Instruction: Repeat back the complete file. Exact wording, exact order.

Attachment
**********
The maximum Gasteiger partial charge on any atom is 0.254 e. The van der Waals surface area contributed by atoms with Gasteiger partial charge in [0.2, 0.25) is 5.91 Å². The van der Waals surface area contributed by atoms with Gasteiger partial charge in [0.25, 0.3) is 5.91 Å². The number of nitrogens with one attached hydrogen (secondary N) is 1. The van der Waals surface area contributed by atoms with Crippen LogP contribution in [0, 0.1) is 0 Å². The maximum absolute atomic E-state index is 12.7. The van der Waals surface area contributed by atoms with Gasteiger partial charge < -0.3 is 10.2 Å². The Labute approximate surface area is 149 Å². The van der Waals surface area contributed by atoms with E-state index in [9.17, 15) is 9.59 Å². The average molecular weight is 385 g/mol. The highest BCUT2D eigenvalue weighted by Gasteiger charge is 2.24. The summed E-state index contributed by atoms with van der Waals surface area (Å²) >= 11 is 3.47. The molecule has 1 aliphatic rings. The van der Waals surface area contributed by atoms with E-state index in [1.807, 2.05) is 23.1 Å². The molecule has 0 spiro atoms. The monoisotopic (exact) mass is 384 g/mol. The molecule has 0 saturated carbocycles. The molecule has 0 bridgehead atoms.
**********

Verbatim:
The maximum Gasteiger partial charge on any atom is 0.254 e. The van der Waals surface area contributed by atoms with Gasteiger partial charge in [0.2, 0.25) is 5.91 Å². The van der Waals surface area contributed by atoms with Gasteiger partial charge in [0.25, 0.3) is 5.91 Å². The number of nitrogens with one attached hydrogen (secondary N) is 1. The van der Waals surface area contributed by atoms with Crippen LogP contribution in [0, 0.1) is 0 Å². The maximum absolute atomic E-state index is 12.7. The van der Waals surface area contributed by atoms with Gasteiger partial charge < -0.3 is 10.2 Å². The Labute approximate surface area is 149 Å². The van der Waals surface area contributed by atoms with E-state index in [9.17, 15) is 9.59 Å². The average molecular weight is 385 g/mol. The highest BCUT2D eigenvalue weighted by Gasteiger charge is 2.24. The summed E-state index contributed by atoms with van der Waals surface area (Å²) >= 11 is 3.47. The molecule has 1 aliphatic rings. The van der Waals surface area contributed by atoms with E-state index in [1.807, 2.05) is 23.1 Å². The molecule has 0 spiro atoms. The monoisotopic (exact) mass is 384 g/mol. The molecule has 0 saturated carbocycles. The molecule has 0 bridgehead atoms.